HONG KONG — China's manufacturing deteriorated again in April to its lowest point in a year, in a fresh sign that growth is faltering in the world's second biggest economy.
HSBC said Thursday that a preliminary version of its index based on a survey of factory purchasing managers fell to 49.2 in April from 49.6 in March. It said new business dropped for the second month amid weak demand.
The index uses a 100-point scale on which readings below 50 indicate contraction. Preliminary results are based on responses from 85-90 percent of 420 factories.
The latest numbers signal that policymakers in Beijing will face further pressure to prevent a sharper slowdown as China's economic growth sputters.
China's growth cooled in the first quarter to its slowest quarterly expansion since the global financial crisis six years ago. Growth eased to 7 percent for the January-March period, down from 7.3 percent in the previous quarter, according to figures released last week.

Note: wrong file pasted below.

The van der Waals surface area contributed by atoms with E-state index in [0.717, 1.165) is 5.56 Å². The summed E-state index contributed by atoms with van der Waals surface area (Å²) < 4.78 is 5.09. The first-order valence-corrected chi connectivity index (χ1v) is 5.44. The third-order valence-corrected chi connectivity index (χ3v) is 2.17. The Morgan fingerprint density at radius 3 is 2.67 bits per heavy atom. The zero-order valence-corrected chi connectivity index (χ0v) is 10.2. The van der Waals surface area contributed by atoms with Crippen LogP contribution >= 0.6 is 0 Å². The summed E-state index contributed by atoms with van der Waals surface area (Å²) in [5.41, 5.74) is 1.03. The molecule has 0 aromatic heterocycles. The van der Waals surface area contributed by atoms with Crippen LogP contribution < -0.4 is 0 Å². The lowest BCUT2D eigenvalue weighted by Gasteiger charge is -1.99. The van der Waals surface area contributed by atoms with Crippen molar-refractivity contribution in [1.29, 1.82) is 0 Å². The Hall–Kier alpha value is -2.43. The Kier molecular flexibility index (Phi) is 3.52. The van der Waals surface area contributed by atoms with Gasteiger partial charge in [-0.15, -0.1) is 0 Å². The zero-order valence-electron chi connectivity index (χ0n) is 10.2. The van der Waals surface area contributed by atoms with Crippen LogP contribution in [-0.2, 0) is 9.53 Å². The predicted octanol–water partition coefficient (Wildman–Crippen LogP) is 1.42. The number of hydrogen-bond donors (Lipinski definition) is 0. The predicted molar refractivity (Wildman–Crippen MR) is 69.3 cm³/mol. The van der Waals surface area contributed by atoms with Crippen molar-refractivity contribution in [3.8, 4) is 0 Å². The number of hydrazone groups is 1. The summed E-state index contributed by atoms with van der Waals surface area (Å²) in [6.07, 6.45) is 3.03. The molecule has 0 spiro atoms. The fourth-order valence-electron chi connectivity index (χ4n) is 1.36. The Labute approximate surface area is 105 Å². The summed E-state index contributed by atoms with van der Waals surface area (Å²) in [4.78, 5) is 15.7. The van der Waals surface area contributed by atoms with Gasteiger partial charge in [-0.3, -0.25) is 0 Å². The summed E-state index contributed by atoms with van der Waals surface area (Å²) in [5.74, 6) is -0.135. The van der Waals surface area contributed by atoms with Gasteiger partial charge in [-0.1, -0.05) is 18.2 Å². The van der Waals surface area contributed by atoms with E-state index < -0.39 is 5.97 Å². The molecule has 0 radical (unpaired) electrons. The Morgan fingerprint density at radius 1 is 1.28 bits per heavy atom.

Policymakers have taken action to shore up growth even as Chinese leaders repeatedly affirm their commitment to a "new normal" of slower growth. The most recent such move came Sunday, when the central bank slashed the bank reserve requirement ratio by 1 percentage point to free up more money for lending.
The survey also found that factories shed jobs for the 18th month in a row. China's manufacturing industry employs many millions of workers and the country's communist leaders want to avoid significant job losses and unrest as they reorient the economy to slower, more self-sustaining growth based on domestic spending instead of trade and investment.
The final version of the index, compiled by Markit is due on May 4.
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